Works in the Herald 1933

"A man can never tell." This, I find, is a favorite phrase in the mouths of Australian sportsmen who "follow the game" more or less as a regular habit. It indicates a mildly philosophic mental attitude that is commendable, and a state of fitting humility before the gods. A man -- a mere man never can tell.

I commend the sentence now to the notice of those countless thousands of amateur sportsmen who, shortly after the publication of these words, will be suffering all the slings and arrows of a faith betrayed, and bearing fardels of confidence misplaced. I refer to those myriads who backed a loser in the race for the Melbourne Cup.

But who would fardels bear when the slogan of the true sport is available to all as a solace and a shield against the barbs of vain regret? "A man can never tell."

Yet those doleful losers, even at the moment, possibly, when these lines swim into their ken, are already imagining vain things and painting in absurdly glowing colors ridiculous pictures of vanished might have-beens.

But, believe me, a man never can tell. And to such jaded Jonahs as these -- also the joyless Jeremiahs and lamenting Lears -- I here offer these few soothing bromides to lay, as unction, to their aching souls. (I am not sure that this is the orthodox manner of applying bromides, but it really doesn't matter much.)

Yes, my fellows in adversity. The phrase betrays me; for I fear greatly that I, too, will very soon be counted amongst you. I have risked my paltry all upon the chances of a horse named James Aitch because he seemed to offer the richest rewards. But even at his stage strange misgivings begin to assail me. But let us to our cases.

Take that of my friend, Selwyn X. Shad, who won 300 in Manfred's year. The efficient chief accountant of a prosperous city firm, Selwyn had long nursed in secret the desire to possess a business of his own. That 300 helped him to realise his ambition, and he rejoiced. At the end of two years, Selwyn (a far better servant than master, as events proved) failed in business, and now, after humbling himself greatly, fills a minor position at reduced salary with his old firm. Whereas, if he had not backed the winner -- But, of course, you apprehend.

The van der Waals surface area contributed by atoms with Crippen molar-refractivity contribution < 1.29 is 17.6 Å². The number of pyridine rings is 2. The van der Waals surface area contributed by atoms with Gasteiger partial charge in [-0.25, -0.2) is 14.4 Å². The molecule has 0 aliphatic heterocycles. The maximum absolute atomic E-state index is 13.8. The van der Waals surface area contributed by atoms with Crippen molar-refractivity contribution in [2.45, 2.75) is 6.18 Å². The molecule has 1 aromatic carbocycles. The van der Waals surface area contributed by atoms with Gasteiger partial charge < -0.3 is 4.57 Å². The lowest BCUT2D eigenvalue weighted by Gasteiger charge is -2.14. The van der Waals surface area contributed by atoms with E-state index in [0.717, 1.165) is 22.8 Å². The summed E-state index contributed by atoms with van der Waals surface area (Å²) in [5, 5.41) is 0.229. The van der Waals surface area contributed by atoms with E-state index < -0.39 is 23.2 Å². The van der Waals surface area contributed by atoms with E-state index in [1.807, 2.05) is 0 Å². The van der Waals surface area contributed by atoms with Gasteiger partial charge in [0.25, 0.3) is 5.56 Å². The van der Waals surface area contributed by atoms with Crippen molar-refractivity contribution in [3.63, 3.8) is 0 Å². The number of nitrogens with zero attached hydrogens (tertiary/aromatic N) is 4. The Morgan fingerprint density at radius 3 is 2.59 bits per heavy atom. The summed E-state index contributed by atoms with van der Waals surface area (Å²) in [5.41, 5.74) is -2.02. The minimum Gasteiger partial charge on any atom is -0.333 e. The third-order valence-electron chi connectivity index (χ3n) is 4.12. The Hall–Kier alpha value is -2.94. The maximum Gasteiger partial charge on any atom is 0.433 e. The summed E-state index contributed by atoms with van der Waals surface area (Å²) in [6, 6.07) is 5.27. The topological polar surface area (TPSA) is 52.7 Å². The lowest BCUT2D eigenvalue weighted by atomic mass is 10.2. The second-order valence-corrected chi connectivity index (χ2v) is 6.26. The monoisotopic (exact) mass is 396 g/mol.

Behold my bosom pal, Peter A. Fittlebrush, painfully propelling homeward his fevered feet after losing his last lone sixpence at a bygone Cup meeting.

Upon his painful pilgrimage he enters a secluded suburban street. A gaily garbed little girl dandles a doll by the edge of the road. Suddenly a baker's careering cart dashes dangerously around a corner, swerves and side-slips straight upon the beautiful babe. Urged by an inflexible will, Peter propels fevered feet aforesaid with sudden speed, snatches, in the nick of time, the babe from beneath those horrible hooves.

From where a palatial pile stands in its own gorgeous grounds near by, sounds first a woman's shriek, then a strong man's hoarse cry of horror. The mother and father rush into the street to receive from Peter's trembling hands their cherished child - unscathed. Peter, whose only good suit, foul with the gutter's grime, is ruined beyond repair, is urged to come within. Here a touching scene ensues. The beauteous babe throws adoring arms about Peter's neck and cries that her preserver must never leave her.

Who today does not know the magic name of Peter A. Fittlebrush, the marmalade magnate, who once saved from dreadful death the youngest daughter, and subsequently wedded the eldest daughter of the millionaire manufacturer whose right-hand man and partner he is today? Yet, had he backed but one winner --. Need I elaborate?

But, as I write, the Melbourne Cup is yet to be run and won; and still I toy with the lingering hope that perhaps this James Aitch may -- Ah well; a man really never can tell.

Herald, 7 November 1933, p6

Copyright © Perry Middlemiss 2002